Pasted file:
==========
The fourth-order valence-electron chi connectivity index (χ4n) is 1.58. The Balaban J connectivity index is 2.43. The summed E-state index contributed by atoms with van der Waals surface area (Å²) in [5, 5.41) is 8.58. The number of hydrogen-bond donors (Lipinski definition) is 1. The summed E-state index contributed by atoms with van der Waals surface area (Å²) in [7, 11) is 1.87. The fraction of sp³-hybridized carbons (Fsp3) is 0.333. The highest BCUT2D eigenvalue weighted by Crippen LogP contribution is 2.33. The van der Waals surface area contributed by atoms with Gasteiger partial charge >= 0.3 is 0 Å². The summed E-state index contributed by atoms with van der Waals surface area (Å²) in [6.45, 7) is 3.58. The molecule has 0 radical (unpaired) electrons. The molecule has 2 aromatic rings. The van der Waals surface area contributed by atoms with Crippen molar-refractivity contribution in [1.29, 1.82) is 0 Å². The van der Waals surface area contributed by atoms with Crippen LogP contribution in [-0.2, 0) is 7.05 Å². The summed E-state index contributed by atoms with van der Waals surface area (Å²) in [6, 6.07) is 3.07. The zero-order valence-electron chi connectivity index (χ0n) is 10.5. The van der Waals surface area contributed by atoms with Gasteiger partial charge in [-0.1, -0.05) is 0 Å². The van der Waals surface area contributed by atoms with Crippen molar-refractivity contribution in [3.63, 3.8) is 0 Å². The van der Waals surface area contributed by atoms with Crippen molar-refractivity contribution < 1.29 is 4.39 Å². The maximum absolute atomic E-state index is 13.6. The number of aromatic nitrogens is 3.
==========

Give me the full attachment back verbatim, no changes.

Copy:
The fourth-order valence-electron chi connectivity index (χ4n) is 1.58. The Balaban J connectivity index is 2.43. The summed E-state index contributed by atoms with van der Waals surface area (Å²) in [5, 5.41) is 8.58. The number of hydrogen-bond donors (Lipinski definition) is 1. The summed E-state index contributed by atoms with van der Waals surface area (Å²) in [7, 11) is 1.87. The fraction of sp³-hybridized carbons (Fsp3) is 0.333. The highest BCUT2D eigenvalue weighted by Crippen LogP contribution is 2.33. The van der Waals surface area contributed by atoms with Gasteiger partial charge >= 0.3 is 0 Å². The summed E-state index contributed by atoms with van der Waals surface area (Å²) in [6.45, 7) is 3.58. The molecule has 0 radical (unpaired) electrons. The molecule has 2 aromatic rings. The van der Waals surface area contributed by atoms with Crippen molar-refractivity contribution in [1.29, 1.82) is 0 Å². The van der Waals surface area contributed by atoms with Crippen LogP contribution in [-0.2, 0) is 7.05 Å². The summed E-state index contributed by atoms with van der Waals surface area (Å²) in [6, 6.07) is 3.07. The zero-order valence-electron chi connectivity index (χ0n) is 10.5. The van der Waals surface area contributed by atoms with Gasteiger partial charge in [-0.1, -0.05) is 0 Å². The van der Waals surface area contributed by atoms with Crippen molar-refractivity contribution in [3.63, 3.8) is 0 Å². The van der Waals surface area contributed by atoms with Crippen molar-refractivity contribution < 1.29 is 4.39 Å². The maximum absolute atomic E-state index is 13.6. The number of aromatic nitrogens is 3.